The 31 Places to Go in 2010 . . .
One of the deepest lakes on the planet, with a dazzling Unesco World Heritage site of ancient dwellings rising high above its shores, Lake Ohrid in Macedonia is a local vacation star poised for greater international acclaim.
In the tiered, terra-cotta-roofed city of Ohrid, 18 miles from the Albanian border, a lakefront settlement dating back to Neolithic times, Macedonians boast that on their side of the lake is a church, monastery or mosque for every day of the year, each full of resplendent frescoes, mosaics and icons. Notable attractions include the recently renovated church of St. Clement and St. Panteleimon at Plaosnik, an epic Byzantine masterpiece, and the 13th-century St. John of Kaneo, a limestone and brick monastery that juts out over transparent blue waters.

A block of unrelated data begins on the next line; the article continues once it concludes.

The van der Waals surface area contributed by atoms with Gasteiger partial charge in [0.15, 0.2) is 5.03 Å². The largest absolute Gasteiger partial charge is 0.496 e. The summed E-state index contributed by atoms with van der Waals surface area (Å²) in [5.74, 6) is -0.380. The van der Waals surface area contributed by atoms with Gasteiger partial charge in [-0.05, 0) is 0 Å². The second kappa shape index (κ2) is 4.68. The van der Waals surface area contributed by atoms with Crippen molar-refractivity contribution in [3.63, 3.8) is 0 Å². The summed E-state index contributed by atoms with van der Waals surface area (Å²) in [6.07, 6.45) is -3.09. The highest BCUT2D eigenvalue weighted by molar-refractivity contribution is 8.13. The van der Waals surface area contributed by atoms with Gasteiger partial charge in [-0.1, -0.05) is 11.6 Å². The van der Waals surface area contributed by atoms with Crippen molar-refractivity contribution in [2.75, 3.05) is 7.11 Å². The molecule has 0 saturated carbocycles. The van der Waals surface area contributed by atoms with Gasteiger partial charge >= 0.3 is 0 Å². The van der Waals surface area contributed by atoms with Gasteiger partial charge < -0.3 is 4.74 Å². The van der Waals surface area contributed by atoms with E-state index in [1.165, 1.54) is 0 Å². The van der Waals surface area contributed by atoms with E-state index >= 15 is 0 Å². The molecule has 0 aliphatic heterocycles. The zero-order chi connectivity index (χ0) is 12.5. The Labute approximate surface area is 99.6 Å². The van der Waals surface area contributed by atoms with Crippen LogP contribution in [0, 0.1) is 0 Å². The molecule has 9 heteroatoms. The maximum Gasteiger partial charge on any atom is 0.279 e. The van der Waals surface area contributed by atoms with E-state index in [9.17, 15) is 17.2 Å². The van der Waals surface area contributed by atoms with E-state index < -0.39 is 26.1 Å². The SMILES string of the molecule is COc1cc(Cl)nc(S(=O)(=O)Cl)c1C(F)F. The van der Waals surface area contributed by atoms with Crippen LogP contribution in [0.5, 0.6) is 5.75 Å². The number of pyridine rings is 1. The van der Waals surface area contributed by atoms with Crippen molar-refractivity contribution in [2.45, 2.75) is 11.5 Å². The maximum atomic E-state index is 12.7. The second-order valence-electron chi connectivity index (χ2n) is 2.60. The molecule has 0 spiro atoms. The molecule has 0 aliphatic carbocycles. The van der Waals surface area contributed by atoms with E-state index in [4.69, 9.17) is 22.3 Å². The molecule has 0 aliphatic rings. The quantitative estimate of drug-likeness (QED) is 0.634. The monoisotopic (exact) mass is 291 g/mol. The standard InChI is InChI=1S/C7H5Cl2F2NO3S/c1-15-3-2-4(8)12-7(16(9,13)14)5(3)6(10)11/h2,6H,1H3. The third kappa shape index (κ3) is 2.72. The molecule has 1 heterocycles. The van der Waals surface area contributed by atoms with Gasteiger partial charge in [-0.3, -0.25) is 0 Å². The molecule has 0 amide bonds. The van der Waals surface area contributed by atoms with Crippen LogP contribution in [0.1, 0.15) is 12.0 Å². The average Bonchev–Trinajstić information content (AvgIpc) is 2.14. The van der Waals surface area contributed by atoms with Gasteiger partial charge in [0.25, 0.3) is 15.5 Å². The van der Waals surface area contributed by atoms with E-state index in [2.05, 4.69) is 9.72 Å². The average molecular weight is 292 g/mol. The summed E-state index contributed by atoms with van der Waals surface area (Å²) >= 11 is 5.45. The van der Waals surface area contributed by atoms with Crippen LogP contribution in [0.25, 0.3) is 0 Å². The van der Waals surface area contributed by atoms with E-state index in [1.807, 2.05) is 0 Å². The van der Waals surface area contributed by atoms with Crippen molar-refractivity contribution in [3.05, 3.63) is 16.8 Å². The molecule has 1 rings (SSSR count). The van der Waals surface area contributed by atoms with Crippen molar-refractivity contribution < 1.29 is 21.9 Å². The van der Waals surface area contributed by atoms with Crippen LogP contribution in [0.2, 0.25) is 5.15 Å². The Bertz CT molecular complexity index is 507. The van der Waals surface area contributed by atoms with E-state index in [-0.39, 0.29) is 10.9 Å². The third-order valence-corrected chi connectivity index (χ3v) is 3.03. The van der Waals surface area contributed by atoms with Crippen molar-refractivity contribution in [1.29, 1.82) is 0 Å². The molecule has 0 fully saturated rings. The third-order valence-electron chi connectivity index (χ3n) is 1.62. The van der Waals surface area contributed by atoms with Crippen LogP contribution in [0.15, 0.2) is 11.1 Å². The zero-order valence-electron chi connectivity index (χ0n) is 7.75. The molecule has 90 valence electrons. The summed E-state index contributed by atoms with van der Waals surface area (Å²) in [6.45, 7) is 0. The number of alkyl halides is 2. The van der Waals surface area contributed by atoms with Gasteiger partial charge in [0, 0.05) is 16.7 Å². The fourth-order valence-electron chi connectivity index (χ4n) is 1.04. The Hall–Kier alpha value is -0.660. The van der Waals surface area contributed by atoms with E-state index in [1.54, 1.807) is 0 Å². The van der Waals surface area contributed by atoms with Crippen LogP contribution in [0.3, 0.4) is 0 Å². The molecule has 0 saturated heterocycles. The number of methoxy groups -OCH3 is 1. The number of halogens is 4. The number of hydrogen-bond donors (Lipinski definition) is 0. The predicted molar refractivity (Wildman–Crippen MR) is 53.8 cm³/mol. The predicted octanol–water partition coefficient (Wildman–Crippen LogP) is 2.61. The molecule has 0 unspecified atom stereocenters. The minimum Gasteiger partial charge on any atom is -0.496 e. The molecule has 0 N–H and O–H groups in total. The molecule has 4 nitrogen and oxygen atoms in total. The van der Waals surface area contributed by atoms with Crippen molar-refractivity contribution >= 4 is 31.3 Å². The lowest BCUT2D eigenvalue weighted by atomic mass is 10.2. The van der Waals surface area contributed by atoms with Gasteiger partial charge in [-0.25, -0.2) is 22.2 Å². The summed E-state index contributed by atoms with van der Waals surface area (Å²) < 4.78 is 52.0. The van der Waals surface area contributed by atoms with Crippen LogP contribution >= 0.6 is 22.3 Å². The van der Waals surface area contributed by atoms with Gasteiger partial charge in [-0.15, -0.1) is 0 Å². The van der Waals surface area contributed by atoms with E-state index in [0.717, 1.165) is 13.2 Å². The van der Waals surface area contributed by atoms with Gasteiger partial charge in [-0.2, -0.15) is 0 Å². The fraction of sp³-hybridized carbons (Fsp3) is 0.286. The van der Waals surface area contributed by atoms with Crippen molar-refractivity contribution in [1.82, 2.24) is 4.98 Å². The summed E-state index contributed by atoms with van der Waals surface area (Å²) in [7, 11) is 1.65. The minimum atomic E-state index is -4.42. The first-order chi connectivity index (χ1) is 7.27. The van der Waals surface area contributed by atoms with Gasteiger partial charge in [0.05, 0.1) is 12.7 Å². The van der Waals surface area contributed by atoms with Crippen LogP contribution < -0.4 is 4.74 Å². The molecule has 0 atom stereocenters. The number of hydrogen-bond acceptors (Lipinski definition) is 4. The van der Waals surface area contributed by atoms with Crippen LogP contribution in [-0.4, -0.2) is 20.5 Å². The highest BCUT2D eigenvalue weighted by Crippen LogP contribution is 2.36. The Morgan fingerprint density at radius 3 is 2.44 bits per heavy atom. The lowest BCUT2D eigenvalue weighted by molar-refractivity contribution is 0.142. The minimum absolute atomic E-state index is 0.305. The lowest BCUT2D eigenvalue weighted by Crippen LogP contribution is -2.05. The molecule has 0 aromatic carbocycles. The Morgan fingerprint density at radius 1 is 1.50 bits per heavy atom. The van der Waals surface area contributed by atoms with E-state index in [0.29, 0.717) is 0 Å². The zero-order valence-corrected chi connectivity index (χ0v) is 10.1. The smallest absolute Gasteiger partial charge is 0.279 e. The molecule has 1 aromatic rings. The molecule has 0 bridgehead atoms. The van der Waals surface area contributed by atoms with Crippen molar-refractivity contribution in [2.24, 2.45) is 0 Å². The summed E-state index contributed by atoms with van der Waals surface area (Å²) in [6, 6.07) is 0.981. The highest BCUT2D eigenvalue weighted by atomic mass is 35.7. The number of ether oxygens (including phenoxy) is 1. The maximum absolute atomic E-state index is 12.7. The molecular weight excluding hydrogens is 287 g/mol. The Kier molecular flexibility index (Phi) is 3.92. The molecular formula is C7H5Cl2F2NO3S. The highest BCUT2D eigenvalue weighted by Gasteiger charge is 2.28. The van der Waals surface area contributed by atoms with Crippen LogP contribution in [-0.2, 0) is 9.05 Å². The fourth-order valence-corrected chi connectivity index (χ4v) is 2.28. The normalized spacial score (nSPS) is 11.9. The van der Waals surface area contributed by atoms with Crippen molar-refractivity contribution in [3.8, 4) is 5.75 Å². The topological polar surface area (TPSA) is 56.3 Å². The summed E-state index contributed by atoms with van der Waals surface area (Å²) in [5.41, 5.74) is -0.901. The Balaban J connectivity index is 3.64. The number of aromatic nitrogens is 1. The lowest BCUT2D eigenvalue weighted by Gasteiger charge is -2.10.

An estimated $50 million renovation of the Ohrid Airport is planned for 2010, with more international flights expected by summer, and up to six new luxury hotels are in the works, including a $33 million property with construction scheduled to begin in March. Tourist attractions on Ohrid’s beaches were upgraded last year with swank bars and dining spots complimented by bamboo and leather couchettes, with the hot spot Cuba Libre (www.cubalibreohrid.com) leading the way.
Meanwhile, new government-financed archaeological digs around the lake regularly unearth treasures, like the 17 fifth-century tombs discovered last July. The find follows the 2008 opening of the Museum on Water, a re-created Bronze Age village built on stilts incorporating Ohrid artifacts. — Dinah Spritzer